Unlike many of his previous appearances on the world stage, he insulted no one. He was warm to other leaders, making no distinction between democratic allies, like Japanese Prime Minister Shinzo Abe, and notorious autocrats, like Putin.
“They’re all fine as far as I’m concerned,” he said. “Some are stronger than others. Some are tougher than others.”
Beyond that, his ardor to meet with Kim a third time even for a photo op that he said might last just “two minutes,” again underscored the primacy of spectacle for the president.
Trump first suggested a meeting with Kim in a tweet Saturday morning, writing: “If Chairman Kim of North Korea sees this, I would meet him at the Border/DMZ just to shake his hand and say Hello(?)!”
He confirmed his invitation and travel plans to reporters a short time later, claiming that he “just thought of it this morning.” That wasn’t true. Trump had floated the idea of meeting Kim at the DMZ last week.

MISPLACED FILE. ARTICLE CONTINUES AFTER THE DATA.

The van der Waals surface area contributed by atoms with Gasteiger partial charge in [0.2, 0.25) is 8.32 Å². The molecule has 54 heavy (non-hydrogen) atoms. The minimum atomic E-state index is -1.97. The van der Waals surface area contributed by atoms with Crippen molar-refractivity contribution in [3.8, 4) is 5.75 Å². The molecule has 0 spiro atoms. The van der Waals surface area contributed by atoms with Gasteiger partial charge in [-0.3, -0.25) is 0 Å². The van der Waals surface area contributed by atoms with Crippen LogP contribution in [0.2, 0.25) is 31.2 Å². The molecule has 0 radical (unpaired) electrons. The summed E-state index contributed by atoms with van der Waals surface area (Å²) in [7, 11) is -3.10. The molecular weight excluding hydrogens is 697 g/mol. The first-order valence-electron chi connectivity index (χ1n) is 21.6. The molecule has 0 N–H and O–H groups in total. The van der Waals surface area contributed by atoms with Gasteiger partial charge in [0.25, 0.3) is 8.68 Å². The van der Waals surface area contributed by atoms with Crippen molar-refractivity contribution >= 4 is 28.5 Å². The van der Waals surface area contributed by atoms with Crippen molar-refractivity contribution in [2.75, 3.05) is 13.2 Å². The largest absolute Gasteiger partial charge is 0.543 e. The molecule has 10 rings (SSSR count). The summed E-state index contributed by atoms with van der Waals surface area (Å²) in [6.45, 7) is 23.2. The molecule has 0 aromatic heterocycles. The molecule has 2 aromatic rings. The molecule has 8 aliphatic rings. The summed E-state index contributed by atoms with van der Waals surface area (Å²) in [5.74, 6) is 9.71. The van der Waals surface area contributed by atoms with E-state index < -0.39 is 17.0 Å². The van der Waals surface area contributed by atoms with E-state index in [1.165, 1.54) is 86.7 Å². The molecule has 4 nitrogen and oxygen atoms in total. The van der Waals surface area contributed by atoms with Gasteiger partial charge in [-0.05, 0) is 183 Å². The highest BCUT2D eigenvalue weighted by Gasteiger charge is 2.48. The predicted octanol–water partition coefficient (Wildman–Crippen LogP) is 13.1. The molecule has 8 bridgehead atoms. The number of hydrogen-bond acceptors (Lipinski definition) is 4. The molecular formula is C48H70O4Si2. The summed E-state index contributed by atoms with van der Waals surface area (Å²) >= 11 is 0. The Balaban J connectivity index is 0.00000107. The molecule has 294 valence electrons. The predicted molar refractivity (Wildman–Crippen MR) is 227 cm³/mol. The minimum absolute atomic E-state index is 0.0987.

“We’ll be at — we may go the DMZ, the border,” Trump said, before going off on a tangent about the four-mile-wide demilitarized zone that has separated North and South Korea since active hostilities in the country’s civil war ceased in 1953.
“By the way, when you talk about a border, that’s what they call a border,” Trump said. “Nobody goes to that border, just about nobody. That’s called a real border.”
Trump also revealed plans to visit U.S. troops stationed at Osan Air Base in South Korea before returning to the subject of meeting with Kim, a possibility the White House had continued to insist was not part of the president’s schedule.
“So we’ll be there,” Trump said. “I just put out a feeler because I don’t know where he is right now, he may not be in North Korea. But I said if Chairman Kim, if we want to meet, I’ll be at the border. We seem to get along very well.”
He suggested the meeting could be short.